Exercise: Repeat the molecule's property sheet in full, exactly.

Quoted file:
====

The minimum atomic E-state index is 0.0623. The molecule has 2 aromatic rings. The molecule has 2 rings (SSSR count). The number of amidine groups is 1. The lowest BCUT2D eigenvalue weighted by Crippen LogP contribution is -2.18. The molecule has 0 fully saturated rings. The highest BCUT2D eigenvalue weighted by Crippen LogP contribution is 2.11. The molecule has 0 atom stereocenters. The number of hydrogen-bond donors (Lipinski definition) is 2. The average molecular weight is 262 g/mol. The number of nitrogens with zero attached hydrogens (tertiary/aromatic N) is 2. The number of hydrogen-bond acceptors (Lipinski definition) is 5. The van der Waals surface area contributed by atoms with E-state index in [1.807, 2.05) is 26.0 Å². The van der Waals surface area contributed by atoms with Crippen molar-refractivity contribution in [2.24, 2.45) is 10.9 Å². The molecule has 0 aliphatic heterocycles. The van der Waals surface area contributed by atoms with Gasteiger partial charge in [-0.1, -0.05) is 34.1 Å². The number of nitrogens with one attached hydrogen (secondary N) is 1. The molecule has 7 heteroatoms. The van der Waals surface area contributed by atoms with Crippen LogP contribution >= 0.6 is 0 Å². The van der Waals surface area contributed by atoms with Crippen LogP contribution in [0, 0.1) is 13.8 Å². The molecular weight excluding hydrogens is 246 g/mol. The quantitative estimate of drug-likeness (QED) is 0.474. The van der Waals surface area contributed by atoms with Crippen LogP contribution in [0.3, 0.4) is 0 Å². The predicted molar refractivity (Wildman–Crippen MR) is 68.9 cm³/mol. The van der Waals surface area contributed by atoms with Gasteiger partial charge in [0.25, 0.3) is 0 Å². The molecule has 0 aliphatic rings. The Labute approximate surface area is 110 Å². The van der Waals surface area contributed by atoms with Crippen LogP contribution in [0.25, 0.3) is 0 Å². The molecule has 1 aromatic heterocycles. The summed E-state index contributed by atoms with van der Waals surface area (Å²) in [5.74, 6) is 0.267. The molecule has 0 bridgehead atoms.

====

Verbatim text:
The minimum atomic E-state index is 0.0623. The molecule has 2 aromatic rings. The molecule has 2 rings (SSSR count). The number of amidine groups is 1. The lowest BCUT2D eigenvalue weighted by Crippen LogP contribution is -2.18. The molecule has 0 fully saturated rings. The highest BCUT2D eigenvalue weighted by Crippen LogP contribution is 2.11. The molecule has 0 atom stereocenters. The number of hydrogen-bond donors (Lipinski definition) is 2. The average molecular weight is 262 g/mol. The number of nitrogens with zero attached hydrogens (tertiary/aromatic N) is 2. The number of hydrogen-bond acceptors (Lipinski definition) is 5. The van der Waals surface area contributed by atoms with E-state index in [1.807, 2.05) is 26.0 Å². The van der Waals surface area contributed by atoms with Crippen molar-refractivity contribution in [2.24, 2.45) is 10.9 Å². The molecule has 0 aliphatic heterocycles. The van der Waals surface area contributed by atoms with Gasteiger partial charge in [-0.1, -0.05) is 34.1 Å². The number of nitrogens with one attached hydrogen (secondary N) is 1. The molecule has 7 heteroatoms. The van der Waals surface area contributed by atoms with Crippen LogP contribution >= 0.6 is 0 Å². The van der Waals surface area contributed by atoms with Crippen LogP contribution in [0, 0.1) is 13.8 Å². The molecular weight excluding hydrogens is 246 g/mol. The quantitative estimate of drug-likeness (QED) is 0.474. The van der Waals surface area contributed by atoms with Crippen LogP contribution in [0.3, 0.4) is 0 Å². The predicted molar refractivity (Wildman–Crippen MR) is 68.9 cm³/mol. The van der Waals surface area contributed by atoms with Gasteiger partial charge in [0.25, 0.3) is 0 Å². The molecule has 0 aliphatic rings. The Labute approximate surface area is 110 Å². The van der Waals surface area contributed by atoms with Crippen LogP contribution in [0.25, 0.3) is 0 Å². The molecule has 1 aromatic heterocycles. The summed E-state index contributed by atoms with van der Waals surface area (Å²) in [5.74, 6) is 0.267. The molecule has 0 bridgehead atoms.